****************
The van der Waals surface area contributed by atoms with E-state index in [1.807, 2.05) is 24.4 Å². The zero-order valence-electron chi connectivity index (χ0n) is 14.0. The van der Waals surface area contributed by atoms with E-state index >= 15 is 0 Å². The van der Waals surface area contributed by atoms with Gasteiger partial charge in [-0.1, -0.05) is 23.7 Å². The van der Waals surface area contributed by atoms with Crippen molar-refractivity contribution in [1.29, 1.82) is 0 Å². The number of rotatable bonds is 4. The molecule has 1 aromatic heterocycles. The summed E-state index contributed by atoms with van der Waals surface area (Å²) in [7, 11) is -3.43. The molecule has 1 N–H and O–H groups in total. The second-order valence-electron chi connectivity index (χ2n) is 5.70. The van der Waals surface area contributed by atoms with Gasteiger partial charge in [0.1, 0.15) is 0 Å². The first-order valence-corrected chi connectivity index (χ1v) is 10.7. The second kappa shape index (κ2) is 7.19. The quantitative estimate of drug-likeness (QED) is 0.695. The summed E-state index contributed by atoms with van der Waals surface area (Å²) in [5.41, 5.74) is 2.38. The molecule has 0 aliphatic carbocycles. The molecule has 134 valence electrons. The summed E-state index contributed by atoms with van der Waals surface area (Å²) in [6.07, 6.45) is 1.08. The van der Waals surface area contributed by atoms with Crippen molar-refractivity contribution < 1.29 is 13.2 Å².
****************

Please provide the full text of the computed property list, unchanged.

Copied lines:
The van der Waals surface area contributed by atoms with E-state index in [1.807, 2.05) is 24.4 Å². The zero-order valence-electron chi connectivity index (χ0n) is 14.0. The van der Waals surface area contributed by atoms with E-state index >= 15 is 0 Å². The van der Waals surface area contributed by atoms with Gasteiger partial charge in [-0.1, -0.05) is 23.7 Å². The van der Waals surface area contributed by atoms with Crippen molar-refractivity contribution in [1.29, 1.82) is 0 Å². The number of rotatable bonds is 4. The molecule has 1 aromatic heterocycles. The summed E-state index contributed by atoms with van der Waals surface area (Å²) in [7, 11) is -3.43. The molecule has 1 N–H and O–H groups in total. The second-order valence-electron chi connectivity index (χ2n) is 5.70. The van der Waals surface area contributed by atoms with Gasteiger partial charge in [0.1, 0.15) is 0 Å². The first-order valence-corrected chi connectivity index (χ1v) is 10.7. The second kappa shape index (κ2) is 7.19. The quantitative estimate of drug-likeness (QED) is 0.695. The summed E-state index contributed by atoms with van der Waals surface area (Å²) in [5.41, 5.74) is 2.38. The molecule has 0 aliphatic carbocycles. The molecule has 134 valence electrons. The summed E-state index contributed by atoms with van der Waals surface area (Å²) in [6.07, 6.45) is 1.08. The van der Waals surface area contributed by atoms with Crippen molar-refractivity contribution < 1.29 is 13.2 Å².